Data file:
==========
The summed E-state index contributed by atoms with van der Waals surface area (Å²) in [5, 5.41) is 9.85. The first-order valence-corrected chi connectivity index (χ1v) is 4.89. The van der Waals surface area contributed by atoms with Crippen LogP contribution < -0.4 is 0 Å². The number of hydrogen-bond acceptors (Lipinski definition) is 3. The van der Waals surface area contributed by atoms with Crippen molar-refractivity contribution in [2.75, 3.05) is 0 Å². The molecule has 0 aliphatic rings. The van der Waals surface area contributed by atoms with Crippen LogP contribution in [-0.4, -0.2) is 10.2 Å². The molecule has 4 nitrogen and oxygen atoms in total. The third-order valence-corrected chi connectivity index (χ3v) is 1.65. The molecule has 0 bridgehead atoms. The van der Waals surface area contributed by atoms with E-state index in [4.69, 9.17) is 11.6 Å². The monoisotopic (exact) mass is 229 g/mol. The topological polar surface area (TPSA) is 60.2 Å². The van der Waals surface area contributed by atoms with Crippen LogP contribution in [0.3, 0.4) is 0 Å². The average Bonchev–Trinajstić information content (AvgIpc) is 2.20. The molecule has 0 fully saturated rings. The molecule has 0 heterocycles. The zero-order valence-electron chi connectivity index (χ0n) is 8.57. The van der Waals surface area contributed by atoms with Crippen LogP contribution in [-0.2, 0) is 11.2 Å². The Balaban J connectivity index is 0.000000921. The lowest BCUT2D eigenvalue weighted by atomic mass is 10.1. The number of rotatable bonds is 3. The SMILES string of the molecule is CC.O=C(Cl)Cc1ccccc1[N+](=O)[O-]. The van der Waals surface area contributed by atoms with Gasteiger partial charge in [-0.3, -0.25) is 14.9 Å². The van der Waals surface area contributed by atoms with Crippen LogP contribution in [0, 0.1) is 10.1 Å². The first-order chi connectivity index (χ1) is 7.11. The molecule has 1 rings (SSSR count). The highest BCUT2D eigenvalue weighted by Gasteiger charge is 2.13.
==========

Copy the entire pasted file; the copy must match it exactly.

The summed E-state index contributed by atoms with van der Waals surface area (Å²) in [5, 5.41) is 9.85. The first-order valence-corrected chi connectivity index (χ1v) is 4.89. The van der Waals surface area contributed by atoms with Crippen LogP contribution < -0.4 is 0 Å². The number of hydrogen-bond acceptors (Lipinski definition) is 3. The van der Waals surface area contributed by atoms with Crippen molar-refractivity contribution in [2.75, 3.05) is 0 Å². The molecule has 0 aliphatic rings. The van der Waals surface area contributed by atoms with Crippen LogP contribution in [-0.4, -0.2) is 10.2 Å². The molecule has 4 nitrogen and oxygen atoms in total. The third-order valence-corrected chi connectivity index (χ3v) is 1.65. The molecule has 0 bridgehead atoms. The van der Waals surface area contributed by atoms with E-state index in [4.69, 9.17) is 11.6 Å². The monoisotopic (exact) mass is 229 g/mol. The topological polar surface area (TPSA) is 60.2 Å². The van der Waals surface area contributed by atoms with Crippen LogP contribution in [0.3, 0.4) is 0 Å². The average Bonchev–Trinajstić information content (AvgIpc) is 2.20. The molecule has 0 fully saturated rings. The molecule has 0 heterocycles. The zero-order valence-electron chi connectivity index (χ0n) is 8.57. The van der Waals surface area contributed by atoms with Crippen LogP contribution in [-0.2, 0) is 11.2 Å². The Balaban J connectivity index is 0.000000921. The lowest BCUT2D eigenvalue weighted by atomic mass is 10.1. The number of rotatable bonds is 3. The SMILES string of the molecule is CC.O=C(Cl)Cc1ccccc1[N+](=O)[O-]. The van der Waals surface area contributed by atoms with Gasteiger partial charge in [-0.3, -0.25) is 14.9 Å². The van der Waals surface area contributed by atoms with Crippen LogP contribution in [0, 0.1) is 10.1 Å². The first-order chi connectivity index (χ1) is 7.11. The molecule has 1 rings (SSSR count). The highest BCUT2D eigenvalue weighted by Gasteiger charge is 2.13.